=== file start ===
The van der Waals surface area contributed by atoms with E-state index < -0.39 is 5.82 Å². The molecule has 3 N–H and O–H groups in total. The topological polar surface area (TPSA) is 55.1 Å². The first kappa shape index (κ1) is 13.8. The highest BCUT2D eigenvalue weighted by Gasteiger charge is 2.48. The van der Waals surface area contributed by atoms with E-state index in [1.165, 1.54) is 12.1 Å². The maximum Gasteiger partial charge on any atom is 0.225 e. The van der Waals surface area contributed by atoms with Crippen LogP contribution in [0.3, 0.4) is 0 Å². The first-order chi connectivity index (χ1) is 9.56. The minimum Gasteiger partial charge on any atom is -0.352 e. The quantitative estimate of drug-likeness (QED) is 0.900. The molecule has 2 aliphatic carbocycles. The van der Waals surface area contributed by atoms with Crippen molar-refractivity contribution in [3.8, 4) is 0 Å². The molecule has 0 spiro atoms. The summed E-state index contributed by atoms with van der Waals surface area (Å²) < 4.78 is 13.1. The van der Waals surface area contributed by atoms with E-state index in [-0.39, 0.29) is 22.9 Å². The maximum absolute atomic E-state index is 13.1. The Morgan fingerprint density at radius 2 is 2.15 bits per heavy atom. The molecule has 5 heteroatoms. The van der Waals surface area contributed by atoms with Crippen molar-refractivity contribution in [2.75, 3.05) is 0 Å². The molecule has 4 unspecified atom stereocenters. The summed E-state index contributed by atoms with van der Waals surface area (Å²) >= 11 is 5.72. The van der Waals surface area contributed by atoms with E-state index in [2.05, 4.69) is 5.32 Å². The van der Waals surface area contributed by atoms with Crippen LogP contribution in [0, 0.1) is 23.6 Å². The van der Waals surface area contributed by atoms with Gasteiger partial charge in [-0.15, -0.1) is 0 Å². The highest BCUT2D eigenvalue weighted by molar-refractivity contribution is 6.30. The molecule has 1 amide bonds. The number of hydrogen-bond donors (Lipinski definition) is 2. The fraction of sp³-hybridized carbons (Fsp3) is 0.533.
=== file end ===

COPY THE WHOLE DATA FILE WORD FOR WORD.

The van der Waals surface area contributed by atoms with E-state index < -0.39 is 5.82 Å². The molecule has 3 N–H and O–H groups in total. The topological polar surface area (TPSA) is 55.1 Å². The first kappa shape index (κ1) is 13.8. The highest BCUT2D eigenvalue weighted by Gasteiger charge is 2.48. The van der Waals surface area contributed by atoms with E-state index in [1.165, 1.54) is 12.1 Å². The maximum Gasteiger partial charge on any atom is 0.225 e. The van der Waals surface area contributed by atoms with Crippen LogP contribution in [0.3, 0.4) is 0 Å². The first-order chi connectivity index (χ1) is 9.56. The minimum Gasteiger partial charge on any atom is -0.352 e. The quantitative estimate of drug-likeness (QED) is 0.900. The molecule has 2 aliphatic carbocycles. The van der Waals surface area contributed by atoms with Crippen molar-refractivity contribution in [3.8, 4) is 0 Å². The molecule has 0 spiro atoms. The summed E-state index contributed by atoms with van der Waals surface area (Å²) < 4.78 is 13.1. The van der Waals surface area contributed by atoms with E-state index in [-0.39, 0.29) is 22.9 Å². The maximum absolute atomic E-state index is 13.1. The Morgan fingerprint density at radius 2 is 2.15 bits per heavy atom. The molecule has 5 heteroatoms. The van der Waals surface area contributed by atoms with Crippen molar-refractivity contribution in [2.75, 3.05) is 0 Å². The molecule has 4 unspecified atom stereocenters. The summed E-state index contributed by atoms with van der Waals surface area (Å²) >= 11 is 5.72. The van der Waals surface area contributed by atoms with E-state index in [2.05, 4.69) is 5.32 Å². The van der Waals surface area contributed by atoms with Crippen LogP contribution in [0, 0.1) is 23.6 Å². The van der Waals surface area contributed by atoms with Gasteiger partial charge in [-0.15, -0.1) is 0 Å². The highest BCUT2D eigenvalue weighted by molar-refractivity contribution is 6.30. The molecule has 1 amide bonds. The number of hydrogen-bond donors (Lipinski definition) is 2. The fraction of sp³-hybridized carbons (Fsp3) is 0.533.